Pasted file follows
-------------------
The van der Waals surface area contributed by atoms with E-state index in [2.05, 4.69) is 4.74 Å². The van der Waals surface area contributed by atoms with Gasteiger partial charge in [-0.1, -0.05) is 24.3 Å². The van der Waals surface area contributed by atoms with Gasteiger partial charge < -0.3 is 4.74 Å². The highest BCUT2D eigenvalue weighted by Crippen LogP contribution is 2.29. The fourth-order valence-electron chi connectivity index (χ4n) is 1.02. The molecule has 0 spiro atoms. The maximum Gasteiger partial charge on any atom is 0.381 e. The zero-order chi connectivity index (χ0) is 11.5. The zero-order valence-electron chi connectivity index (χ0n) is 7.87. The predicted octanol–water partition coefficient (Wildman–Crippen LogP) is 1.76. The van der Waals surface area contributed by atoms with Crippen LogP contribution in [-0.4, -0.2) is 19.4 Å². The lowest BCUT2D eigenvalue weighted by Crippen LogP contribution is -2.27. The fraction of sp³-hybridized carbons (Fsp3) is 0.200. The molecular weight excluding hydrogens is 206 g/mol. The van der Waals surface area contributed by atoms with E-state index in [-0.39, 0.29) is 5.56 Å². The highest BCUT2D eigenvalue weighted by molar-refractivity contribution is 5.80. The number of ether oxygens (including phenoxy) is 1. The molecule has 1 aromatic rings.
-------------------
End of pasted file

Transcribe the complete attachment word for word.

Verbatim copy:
The van der Waals surface area contributed by atoms with E-state index in [2.05, 4.69) is 4.74 Å². The van der Waals surface area contributed by atoms with Gasteiger partial charge in [-0.1, -0.05) is 24.3 Å². The van der Waals surface area contributed by atoms with Gasteiger partial charge < -0.3 is 4.74 Å². The highest BCUT2D eigenvalue weighted by Crippen LogP contribution is 2.29. The fourth-order valence-electron chi connectivity index (χ4n) is 1.02. The molecule has 0 spiro atoms. The maximum Gasteiger partial charge on any atom is 0.381 e. The zero-order chi connectivity index (χ0) is 11.5. The zero-order valence-electron chi connectivity index (χ0n) is 7.87. The predicted octanol–water partition coefficient (Wildman–Crippen LogP) is 1.76. The van der Waals surface area contributed by atoms with Crippen LogP contribution in [-0.4, -0.2) is 19.4 Å². The lowest BCUT2D eigenvalue weighted by Crippen LogP contribution is -2.27. The fraction of sp³-hybridized carbons (Fsp3) is 0.200. The molecular weight excluding hydrogens is 206 g/mol. The van der Waals surface area contributed by atoms with E-state index in [-0.39, 0.29) is 5.56 Å². The highest BCUT2D eigenvalue weighted by molar-refractivity contribution is 5.80. The number of ether oxygens (including phenoxy) is 1. The molecule has 1 aromatic rings.